NHL Teams looking to find bottom line forwards or bottom pairing defensemen have a wide assortment of journeymen players and waiver wire fodder available on the open market to fill any holes. The holes that get harder to fill via free agency and waiver wire are top 6 forwards and top 4 defensemen (which in this case will be defined as a forward averaging greater than 16m of ice time in the NHL per game, and greater than 20m for defense). These are the assets we covet the most in the draft. So what is the probability of acquiring either of these two asset-types at any given draft pick?
On the graphs below, draft picks are bundled into groups of ten picks, with the probability representing all seasons over age 21 for all picks. Picks are bundled into groups of 10, so each dot you see on a vertical gridline represents the 10 picks before that number. The continuous line is just for visual effect.
If you draft a forward in the first 10 picks of the draft, you're more likely to get a top line player than if you're drafting defensemen. Forwards may have a higher success rate in the early picks, but it's still the most likely you'll be to hit the jackpot on a defenseman. There is only a 50% chance that your defense drafted in the top 10 picks will develop into a top 4 D, and yet it still offers the highest probability of getting one of these highly coveted assets. It creates a bit of a paradox. If you're going to need a top pairing D anytime soon, by the time you get beyond the 20th pick in the draft, the probability falls to the 10% range.
The graph above came from a sample of draft picks from 2004-2013. The graphs below are a count of the players who played in 2016/17 who played at least 20 GP and averaged over 16m for forwards and 20m for defense and where they were drafted. Also note that there were several undrafted players playing top line roles, but that's a subject of a different blog post.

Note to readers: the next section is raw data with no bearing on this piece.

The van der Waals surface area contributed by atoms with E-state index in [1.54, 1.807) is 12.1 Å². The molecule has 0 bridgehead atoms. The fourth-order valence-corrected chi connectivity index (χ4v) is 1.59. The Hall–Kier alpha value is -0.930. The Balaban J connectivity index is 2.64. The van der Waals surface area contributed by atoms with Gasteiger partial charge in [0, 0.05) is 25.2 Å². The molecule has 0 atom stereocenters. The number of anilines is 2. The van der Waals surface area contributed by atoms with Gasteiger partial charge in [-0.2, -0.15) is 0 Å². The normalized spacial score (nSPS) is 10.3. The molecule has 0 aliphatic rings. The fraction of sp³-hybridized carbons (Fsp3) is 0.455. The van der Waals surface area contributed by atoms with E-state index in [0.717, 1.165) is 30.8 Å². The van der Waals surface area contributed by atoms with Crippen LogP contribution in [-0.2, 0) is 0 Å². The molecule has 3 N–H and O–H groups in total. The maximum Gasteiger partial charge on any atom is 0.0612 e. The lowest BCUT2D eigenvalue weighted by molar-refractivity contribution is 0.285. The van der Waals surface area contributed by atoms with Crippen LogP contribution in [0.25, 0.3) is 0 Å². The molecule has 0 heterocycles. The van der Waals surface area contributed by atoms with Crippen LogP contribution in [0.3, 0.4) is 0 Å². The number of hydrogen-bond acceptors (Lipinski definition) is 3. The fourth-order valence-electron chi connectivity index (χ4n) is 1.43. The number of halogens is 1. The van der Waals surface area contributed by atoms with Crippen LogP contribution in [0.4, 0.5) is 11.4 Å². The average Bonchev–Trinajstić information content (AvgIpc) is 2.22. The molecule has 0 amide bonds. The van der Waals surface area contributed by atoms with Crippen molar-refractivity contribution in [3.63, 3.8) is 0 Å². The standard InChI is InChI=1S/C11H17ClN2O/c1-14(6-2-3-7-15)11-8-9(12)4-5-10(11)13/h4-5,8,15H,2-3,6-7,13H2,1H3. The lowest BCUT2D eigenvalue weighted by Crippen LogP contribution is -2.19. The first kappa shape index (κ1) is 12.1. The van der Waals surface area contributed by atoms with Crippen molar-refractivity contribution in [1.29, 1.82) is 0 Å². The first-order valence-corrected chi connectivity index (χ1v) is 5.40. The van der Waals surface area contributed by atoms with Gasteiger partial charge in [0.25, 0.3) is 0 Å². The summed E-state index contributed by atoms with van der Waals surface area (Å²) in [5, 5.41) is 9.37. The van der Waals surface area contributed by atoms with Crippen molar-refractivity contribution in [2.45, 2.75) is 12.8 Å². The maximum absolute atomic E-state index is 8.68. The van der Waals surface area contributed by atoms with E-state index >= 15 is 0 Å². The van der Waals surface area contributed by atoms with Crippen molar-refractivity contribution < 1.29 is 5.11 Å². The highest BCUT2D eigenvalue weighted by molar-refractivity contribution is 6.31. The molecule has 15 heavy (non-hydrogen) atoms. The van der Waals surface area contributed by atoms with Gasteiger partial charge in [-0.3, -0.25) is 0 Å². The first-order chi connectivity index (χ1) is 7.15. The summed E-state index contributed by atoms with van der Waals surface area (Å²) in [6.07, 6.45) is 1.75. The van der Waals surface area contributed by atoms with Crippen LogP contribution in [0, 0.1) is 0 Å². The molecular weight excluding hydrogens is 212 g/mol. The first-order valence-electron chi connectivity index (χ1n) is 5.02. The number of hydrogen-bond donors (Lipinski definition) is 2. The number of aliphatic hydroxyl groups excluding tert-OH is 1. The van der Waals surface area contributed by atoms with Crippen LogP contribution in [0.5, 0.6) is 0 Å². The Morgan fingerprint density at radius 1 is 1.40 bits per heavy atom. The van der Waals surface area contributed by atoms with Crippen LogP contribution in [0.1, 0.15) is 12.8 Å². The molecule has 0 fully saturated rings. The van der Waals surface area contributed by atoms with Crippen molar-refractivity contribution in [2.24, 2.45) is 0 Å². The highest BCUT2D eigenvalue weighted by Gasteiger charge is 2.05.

The probability of getting a 16m forward in picks 1-10 is significantly higher (63%) than picks 11-30 (28%ish). The drop off is steep once you get out of the elite tier of forward prospects. The probability drops down to 10% by the 2nd round, and under 5% by the 3rd round. There are more forwards drafted in the top 10 picks than any other "ten pick bundle" in the draft, at 69% of all non-goalies drafted. Then from picks 11-20, defensemen are drafted more often and have a higher success rate. The middle of the first round has the highest proportion of defensemen drafted (40% of non-goalies) than any other range in the top half of the draft.
The higher probability of striking out on defensemen in the first round leads to a preference for drafting forwards with top picks. It's slightly easier to hit home runs on defensemen in the later rounds, but that doesn't mean it will produce results. We've seen some cases of future Norris Trophy contenders drafted after the 1st round like Shea Weber, Kris Letang, PK Subban, Roman Josi, etc. It's very difficult to hit a lottery ticket on top 4 D outside of the 1st round of the draft. It's not impossible, just improbable.
The Detroit Red Wings drafted a defenseman in the 1st round in 2007 (Brendan Smith) and 2016 (Dennis Cholowski), and none in between. Then in between those two picks were the retirements of Nick Lidstrom and Brian Rafalski. Over those 8 drafts they drafted 16 defensemen and ended up with 2 third pairing guys. That's what can happen if you rely on the later rounds to fill your top pairings. The Red Wings haven't been able to draft a top 4 defenseman in over a decade and now find themselves mired in mediocrity.
If you draft forwards in the top half of the first round you are less likely to strike-out, but it’s also your best chance of getting a top pairing defenseman, which are incredibly difficult to acquire. There is a risk-reward quotient to consider based on the needs of your depth chart., but you'll take heat if the pick is a flop. Do you play it safe or roll the dice? That's why they get the big bucks...